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Explorers Have Just Discovered The World's Deepest Shipwreck

Outnumbered and outgunned, the USS Samuel B Roberts' last stand is seen as a courageous moment in American naval history.

author

Tom Hale

Senior Journalist

clockJun 24 2022, 16:15 UTC
Sammy B Torpedo Tubes.
The distinctive torpedo tubes that gave Sammy B away. Image credit: Caladan Oceanic and EYOS

The world’s deepest shipwreck has been discovered by explorers at a depth of 6,895 meters (22,621 feet) below the waters of the Philippine Sea.

The remains of USS Samuel B Roberts, nicknamed "Sammy B,” was discovered on June 22, 2022, by billionaire explorer Victor Vescovo and sonar specialist Jeremie Morizet. 

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The USS Samuel B Roberts was a 93-meter (306-foot) long destroyer escort built for the United States Navy during World War II. It met its watery grave in October 1944 after exchanging gunfire with a large Imperial Japanese Navy flotilla in the Battle off Samar, part of the larger Battle of Leyte Gulf.

Although a mere destroyer escort, the USS B Johnston and a small US fleet put up a hell of a fight against the Imperial Japanese Navy. However, it was eventually overwhelmed, sinking to the seafloor along with some 89 souls of the 224-strong crew.

Outnumbered and outgunned, the USS Samuel B Roberts' last stand is seen as a courageous moment in American naval history.

The shipwreck of Sammy B.
The shipwreck of Sammy B. Image credit: Caladan Oceanic and EYOS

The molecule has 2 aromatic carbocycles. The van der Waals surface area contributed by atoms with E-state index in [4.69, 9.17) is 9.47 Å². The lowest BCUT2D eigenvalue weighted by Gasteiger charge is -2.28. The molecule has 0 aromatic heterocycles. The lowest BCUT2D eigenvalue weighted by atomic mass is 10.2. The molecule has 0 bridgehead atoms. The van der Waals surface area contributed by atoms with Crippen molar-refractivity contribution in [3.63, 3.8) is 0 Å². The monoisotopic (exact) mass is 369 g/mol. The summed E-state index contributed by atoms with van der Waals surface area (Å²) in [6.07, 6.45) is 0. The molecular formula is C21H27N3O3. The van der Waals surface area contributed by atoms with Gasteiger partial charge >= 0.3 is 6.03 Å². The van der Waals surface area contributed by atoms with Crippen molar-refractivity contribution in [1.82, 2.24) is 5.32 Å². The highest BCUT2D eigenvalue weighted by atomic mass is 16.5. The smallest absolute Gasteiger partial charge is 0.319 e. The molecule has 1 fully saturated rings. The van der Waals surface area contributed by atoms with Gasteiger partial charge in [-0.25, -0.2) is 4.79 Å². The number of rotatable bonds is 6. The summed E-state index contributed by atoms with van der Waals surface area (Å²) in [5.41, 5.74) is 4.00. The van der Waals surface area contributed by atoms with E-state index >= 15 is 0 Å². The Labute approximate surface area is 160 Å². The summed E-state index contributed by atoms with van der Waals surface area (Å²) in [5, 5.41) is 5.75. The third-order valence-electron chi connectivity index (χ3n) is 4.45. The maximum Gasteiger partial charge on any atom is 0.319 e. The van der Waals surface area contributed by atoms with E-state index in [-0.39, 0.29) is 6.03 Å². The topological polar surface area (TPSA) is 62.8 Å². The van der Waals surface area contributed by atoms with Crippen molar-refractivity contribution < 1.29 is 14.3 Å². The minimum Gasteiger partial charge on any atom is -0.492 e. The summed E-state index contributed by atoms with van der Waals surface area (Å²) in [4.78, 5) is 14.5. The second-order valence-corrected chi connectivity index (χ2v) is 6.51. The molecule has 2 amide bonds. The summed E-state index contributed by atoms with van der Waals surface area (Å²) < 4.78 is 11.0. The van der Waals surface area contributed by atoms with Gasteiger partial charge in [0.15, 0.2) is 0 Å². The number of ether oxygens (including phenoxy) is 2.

Its exact location, however, was not certain. Using submersible vehicles and sonar-beaming ships, Vescovo –founder of Caladan Oceanic – and the EYOS Expeditions team set out to discover the wreck in six dives that ran between June 17 and 24. On June 18, they eventually managed to identify the wreck through a three-tube torpedo launcher that was unique to Sammy B.

A later dive then discovered the entire wreck of the Sammy B from bow to stern, snapped into two pieces, resting on a slope at a depth of 6,895 meters (22,621 feet). 

This makes it the deepest wreck ever identified and surveyed, surpassing the USS Johnston (6,469 meters) surveyed by Vescovo last year by 426 meters (1,398 feet).

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"It was an extraordinary honor to locate this incredibly famous ship, and by doing so have the chance to retell her story of heroism and duty to those who may not know of the ship and her crew's sacrifice," Vescovo said in a statement sent to IFLScience.

“I always remain in awe of the extraordinary bravery of those who fought in this battle against truly overwhelming odds – and won.”


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